Roughly 25% of all teens have posted a risky photo of themselves online (thank you, Snapchat), but only one in eleven parents knows this is happening. The next time you take a group picture of your child's closest four friends at the local eatery, odds are at least one friend has posted a different picture online.
Pew and McAfee recently published reports saying young people overshare on social networks. They also say that most parents have little idea what their kids do online because young people adeptly shield their activities from prying eyes.
Nothing in the reports contradicts what we know of teenage behavior. Only two in five parents believe their kids confess to all of their Internet activities. The findings merely codify what kids do online and how little we know about their lives.
Why does this matter? Because the lack of face-to-face communication makes teens crueler. Social media has made one in 10 kids afraid to go to school or fear for their safety. As kids get older, they get meaner. By college, the report found one in three teens has seen cruel behavior. One in six collegians has been the victim of it. You would think students seeing cruel behavior would never believe it could happen to them, but then again these same kids overshare on social networks.
The Pew and McAfee reports show 86 percent of young people post things online they should not -- like photos of themselves, phone numbers and addresses -- even though they know it is a mistake. This is how they get in trouble. But kids and adults engage in behaviors they "know" are harmful to their well-being. Take smoking cigarettes, for example.
Young people spend an average of six hours per day online, the reports found, and look at their digital lives as a part of who they are, and not a separate or distinct part. We have to recognize that most teens have integrated 24/7 social media into their communication streams the way baby boomers took to the telephone.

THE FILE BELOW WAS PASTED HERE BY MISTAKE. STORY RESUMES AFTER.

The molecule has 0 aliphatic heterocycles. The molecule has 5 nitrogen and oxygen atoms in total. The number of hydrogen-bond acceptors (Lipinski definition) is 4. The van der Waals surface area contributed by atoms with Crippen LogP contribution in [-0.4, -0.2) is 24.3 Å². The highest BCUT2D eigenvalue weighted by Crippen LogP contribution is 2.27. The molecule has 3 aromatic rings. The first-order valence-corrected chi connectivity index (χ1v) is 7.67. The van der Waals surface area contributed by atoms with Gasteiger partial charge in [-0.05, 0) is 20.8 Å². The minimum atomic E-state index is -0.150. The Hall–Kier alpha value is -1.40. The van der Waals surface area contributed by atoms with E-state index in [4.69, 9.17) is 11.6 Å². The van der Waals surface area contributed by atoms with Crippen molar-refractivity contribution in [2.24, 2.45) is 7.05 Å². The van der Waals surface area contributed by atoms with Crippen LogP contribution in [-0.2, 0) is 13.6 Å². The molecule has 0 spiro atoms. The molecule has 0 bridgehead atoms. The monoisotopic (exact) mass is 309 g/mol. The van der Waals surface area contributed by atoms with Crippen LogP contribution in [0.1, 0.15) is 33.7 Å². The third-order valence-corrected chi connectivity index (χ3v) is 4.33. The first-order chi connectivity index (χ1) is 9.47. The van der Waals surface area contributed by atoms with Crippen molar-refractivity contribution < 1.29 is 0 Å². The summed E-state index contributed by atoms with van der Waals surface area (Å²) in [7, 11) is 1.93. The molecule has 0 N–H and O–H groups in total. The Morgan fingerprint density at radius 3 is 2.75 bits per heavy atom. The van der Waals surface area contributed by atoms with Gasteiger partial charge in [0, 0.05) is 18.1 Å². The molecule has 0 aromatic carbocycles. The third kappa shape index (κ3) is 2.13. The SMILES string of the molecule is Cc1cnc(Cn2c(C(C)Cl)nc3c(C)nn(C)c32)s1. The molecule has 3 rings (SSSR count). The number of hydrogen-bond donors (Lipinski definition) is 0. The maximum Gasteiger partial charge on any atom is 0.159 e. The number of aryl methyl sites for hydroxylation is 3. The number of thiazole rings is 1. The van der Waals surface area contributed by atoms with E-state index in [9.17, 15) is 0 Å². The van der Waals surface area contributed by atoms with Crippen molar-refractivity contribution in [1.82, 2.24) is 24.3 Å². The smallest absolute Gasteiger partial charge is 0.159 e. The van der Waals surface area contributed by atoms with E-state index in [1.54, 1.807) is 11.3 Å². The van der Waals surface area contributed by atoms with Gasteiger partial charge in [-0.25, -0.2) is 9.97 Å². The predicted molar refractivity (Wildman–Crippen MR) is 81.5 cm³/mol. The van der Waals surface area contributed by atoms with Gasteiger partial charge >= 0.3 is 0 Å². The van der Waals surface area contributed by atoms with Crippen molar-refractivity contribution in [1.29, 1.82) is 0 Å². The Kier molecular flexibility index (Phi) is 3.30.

Like The Pill changed how people shared their bodies, social media changed what personal information young people will share with casual acquaintances or perfect strangers. You can argue about whether the sexual revolution was good, but it happened and we moved on. Social media has happened and we still seek the new normal, while young people nakedly lay bare all of their personal information in a way that terrifies their parents.
Technology also mystifies many parents. Only 20% say they know how to find out what their kids are doing online and 72% throw up their hands, admitting defeat by modern technology. Kids know their parents do not have, or more accurately do not make, the time to monitor their digital lives. According to the McAfee report, "58% of tweens say they know how to hide what they do from their parents, and this number jumps to 65% for teens, and 80% for young adults."
According to the reports, roughly 70% of parents say they have had the safe sexting talk with their kids, but only 44% of the kids remember hearing it. This isn't a big surprise for anyone who has raised a teenager. Important conversations that contradict established behavior patterns are often ignored as children seek independence. As kids get older and develop more independence, they listen to their parents less. Then monitoring their online behavior becomes more difficult, especially as they migrate to mobile devices.
Still, we have to try to learn more about our children's online behavior. Nearly half of the young people surveyed said they would change their behavior if they knew their parents looked behind the digital curtain.